So, I was eating lunch in a square in Girona with Ryder Hesjedal sitting at the next table. Not a bad opener when recounting a holiday story?
I’d flown south with a friend for an extended weekend with Bikecat, a company founded by Jaume Cabruja that’s recently celebrated its 10th birthday and offers bespoke guided cycle tours from its shop located a stone’s throw from the city’s cathedral. After a long, dark British winter, I desperately felt the need for some spring sunshine and Bikecat’s 3 night, 3 ride package seemed the perfect fit. Offering 4 star accommodation in the medieval heart of Girona’s historic old town together with a choice of Canyon Ultimate CF SLX or an ex team-issue road bike included in the price; coming in at a little over £500 per person, I felt this was right on the money in terms of value.
Especially when you consider that Rapha Travel are offering their own 3 day Girona ‘Pro Team Camp’ for £1300 with another £300 needed for bike hire. As a member of the Rapha Cycling Club I’m a big fan of their products and appreciate that they offer a level of service that is second to none. But not everyone, myself included, can afford to spend such a considerable amount of money on what is essentially a weekend away. Which brings me right back to Bikecat.
Flights to the nearby airport are available through Ryanair with my own costing a little over £80 for a return ticket. After a 20 minute transfer by taxi to drop our bags at the hotel and the aforementioned lunch with the 2012 Giro d’Italia winner (I like to think we had lunch together rather than coincidentally choosing the same cafe), we readied ourselves for our first ride.
A quick change into our cycling gear, a warm welcome from Jaume who’d already prepared our bikes using the measurements we’d provided during the booking process, a brief explanation that the brakes were switched front-to-back continental style and we were off.
Nothing quite prepares you for cycling outside the UK. The roads are quiet, drivers respectful, the scenery spectacular. But it was when Jaume occasionally called out a warning or pointed at the road surface that it really hit home. What justified a word of caution from Jaume would barely register to a regular UK based club cyclist. My friend and I speculated that if he were to join us on the busy main roads and country lanes that we ride in and around Manchester, he would spend the whole time pointing and gesticulating at the potholes, sunken manhole covers and general detritus that we take for granted.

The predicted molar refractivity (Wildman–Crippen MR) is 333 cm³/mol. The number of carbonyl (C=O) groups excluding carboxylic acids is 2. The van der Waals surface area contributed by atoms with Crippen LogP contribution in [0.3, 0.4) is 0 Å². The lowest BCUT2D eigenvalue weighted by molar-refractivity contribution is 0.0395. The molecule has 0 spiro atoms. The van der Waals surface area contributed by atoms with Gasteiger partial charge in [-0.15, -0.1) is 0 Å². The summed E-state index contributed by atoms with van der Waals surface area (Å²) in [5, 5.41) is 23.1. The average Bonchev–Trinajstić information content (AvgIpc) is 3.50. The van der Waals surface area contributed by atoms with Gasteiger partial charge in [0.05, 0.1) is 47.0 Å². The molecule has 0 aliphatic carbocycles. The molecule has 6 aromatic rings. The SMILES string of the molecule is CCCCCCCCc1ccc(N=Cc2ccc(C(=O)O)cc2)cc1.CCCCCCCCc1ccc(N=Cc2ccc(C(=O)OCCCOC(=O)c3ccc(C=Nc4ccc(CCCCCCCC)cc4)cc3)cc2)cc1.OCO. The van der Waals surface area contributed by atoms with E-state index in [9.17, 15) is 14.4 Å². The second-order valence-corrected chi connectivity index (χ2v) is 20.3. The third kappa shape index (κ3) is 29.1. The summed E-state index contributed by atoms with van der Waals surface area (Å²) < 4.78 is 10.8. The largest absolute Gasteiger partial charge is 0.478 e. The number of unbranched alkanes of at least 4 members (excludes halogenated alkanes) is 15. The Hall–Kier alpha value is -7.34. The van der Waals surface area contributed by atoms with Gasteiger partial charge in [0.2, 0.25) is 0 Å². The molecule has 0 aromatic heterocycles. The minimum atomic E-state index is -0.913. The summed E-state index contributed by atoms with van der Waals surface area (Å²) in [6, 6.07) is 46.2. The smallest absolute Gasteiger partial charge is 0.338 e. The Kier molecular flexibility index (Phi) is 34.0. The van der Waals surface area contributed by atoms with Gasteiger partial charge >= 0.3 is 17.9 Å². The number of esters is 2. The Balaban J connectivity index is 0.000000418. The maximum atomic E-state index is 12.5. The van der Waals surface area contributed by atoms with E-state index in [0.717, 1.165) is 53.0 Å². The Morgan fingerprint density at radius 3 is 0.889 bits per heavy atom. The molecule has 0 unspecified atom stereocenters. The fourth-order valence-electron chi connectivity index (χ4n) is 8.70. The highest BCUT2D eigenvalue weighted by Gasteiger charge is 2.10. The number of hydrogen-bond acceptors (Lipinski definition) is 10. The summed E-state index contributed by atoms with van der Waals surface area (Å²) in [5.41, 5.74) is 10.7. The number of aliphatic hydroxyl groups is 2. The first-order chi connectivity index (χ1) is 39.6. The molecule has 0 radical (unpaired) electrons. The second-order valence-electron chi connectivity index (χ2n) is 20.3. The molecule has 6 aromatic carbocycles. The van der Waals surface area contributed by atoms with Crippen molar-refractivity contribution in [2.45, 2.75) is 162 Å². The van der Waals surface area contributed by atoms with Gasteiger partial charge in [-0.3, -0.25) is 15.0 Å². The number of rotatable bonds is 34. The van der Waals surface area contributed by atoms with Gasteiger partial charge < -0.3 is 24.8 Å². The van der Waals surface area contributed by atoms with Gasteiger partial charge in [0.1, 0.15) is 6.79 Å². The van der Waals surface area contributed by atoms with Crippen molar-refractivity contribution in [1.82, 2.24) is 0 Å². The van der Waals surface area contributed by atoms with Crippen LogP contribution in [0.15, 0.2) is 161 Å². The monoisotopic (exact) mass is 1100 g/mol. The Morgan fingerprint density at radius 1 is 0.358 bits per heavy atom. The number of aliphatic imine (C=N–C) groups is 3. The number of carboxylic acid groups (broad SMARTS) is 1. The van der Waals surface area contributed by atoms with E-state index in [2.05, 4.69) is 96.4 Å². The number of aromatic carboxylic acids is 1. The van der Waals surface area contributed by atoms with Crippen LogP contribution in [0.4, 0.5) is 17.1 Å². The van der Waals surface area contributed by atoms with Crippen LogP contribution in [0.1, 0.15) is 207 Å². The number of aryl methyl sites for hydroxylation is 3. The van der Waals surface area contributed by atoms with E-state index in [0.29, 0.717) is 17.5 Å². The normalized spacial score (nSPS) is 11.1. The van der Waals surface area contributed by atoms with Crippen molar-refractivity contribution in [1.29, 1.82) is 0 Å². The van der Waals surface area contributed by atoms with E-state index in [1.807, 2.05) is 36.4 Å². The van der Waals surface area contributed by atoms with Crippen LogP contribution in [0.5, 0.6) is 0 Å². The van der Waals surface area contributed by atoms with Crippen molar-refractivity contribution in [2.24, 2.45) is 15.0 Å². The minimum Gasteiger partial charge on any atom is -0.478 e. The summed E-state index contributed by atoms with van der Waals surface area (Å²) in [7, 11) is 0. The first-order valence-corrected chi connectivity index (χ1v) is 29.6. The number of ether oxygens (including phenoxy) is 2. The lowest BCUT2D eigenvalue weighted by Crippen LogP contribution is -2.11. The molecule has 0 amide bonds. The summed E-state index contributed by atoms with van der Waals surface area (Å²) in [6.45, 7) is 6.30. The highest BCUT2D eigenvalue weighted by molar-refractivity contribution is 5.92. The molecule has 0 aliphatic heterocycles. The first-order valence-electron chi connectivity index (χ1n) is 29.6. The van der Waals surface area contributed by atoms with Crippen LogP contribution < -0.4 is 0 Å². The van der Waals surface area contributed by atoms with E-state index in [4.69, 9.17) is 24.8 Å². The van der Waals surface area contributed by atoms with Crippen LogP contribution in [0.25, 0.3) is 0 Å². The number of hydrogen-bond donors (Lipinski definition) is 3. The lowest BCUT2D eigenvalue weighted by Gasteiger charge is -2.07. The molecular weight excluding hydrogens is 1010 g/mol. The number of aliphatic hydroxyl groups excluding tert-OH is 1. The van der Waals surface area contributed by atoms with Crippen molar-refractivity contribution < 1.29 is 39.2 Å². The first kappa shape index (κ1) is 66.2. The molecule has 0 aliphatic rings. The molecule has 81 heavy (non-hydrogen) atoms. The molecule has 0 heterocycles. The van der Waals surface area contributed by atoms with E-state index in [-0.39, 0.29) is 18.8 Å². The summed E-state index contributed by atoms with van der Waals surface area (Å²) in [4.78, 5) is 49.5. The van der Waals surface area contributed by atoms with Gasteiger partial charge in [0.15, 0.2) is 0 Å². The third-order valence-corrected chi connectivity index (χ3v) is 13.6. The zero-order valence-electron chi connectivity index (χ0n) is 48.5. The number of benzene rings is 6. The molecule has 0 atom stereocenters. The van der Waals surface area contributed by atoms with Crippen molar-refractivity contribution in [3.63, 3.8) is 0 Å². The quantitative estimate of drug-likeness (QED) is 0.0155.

Amongst fields edged with wind sown poppies, through groves of olive trees and ancient, dust covered oaks, the road took us on an extended loop to the base of our first climb before descending in graceful bends and banked turns to a cafe halt. All the time Jaume indicating local points of interest and offering advice on descending at speed before he disappeared down the road as if shot from a cannon; hands low on the drops, knee out at an angle to help with his balance.
Next morning, after a sound night’s sleep and hearty breakfast, our ‘Queen stage’ took us up the Mare de Deu del Mont in the delightful company of Albert, another Bikecat guide and possessor of possibly the widest, most infectious smile you’d ever hope to encounter. Over lunch in the medieval walled town of Besalu he explained how the local region has now become host to over 70 members of the pro-peloton. And it’s not just at the numerous cafes and bars that you can name check the current crop of professional cyclists calling Girona home. The year-round good weather makes training less arduous than in northern Europe and the quiet roads and local climbs offer varied and picturesque training routes. On our rides we were frequently passed by riders sporting team-issue kit; leaving us under no illusion that their bike handling is second to none.
Our weekend drawing to a close, we reflected on Jaume and Albert’s good natured and knowledgeable company, on the beautiful city of Girona with its cobbled streets and pavement cafes, on the smooth roads and towering climbs with views of snow-capped Pyrennean peaks, on the 24km climb to Sant Hilari that we rode on our final day. Deciding when, rather than if, we would return again.
By Chris Hargreaves (@openautograph)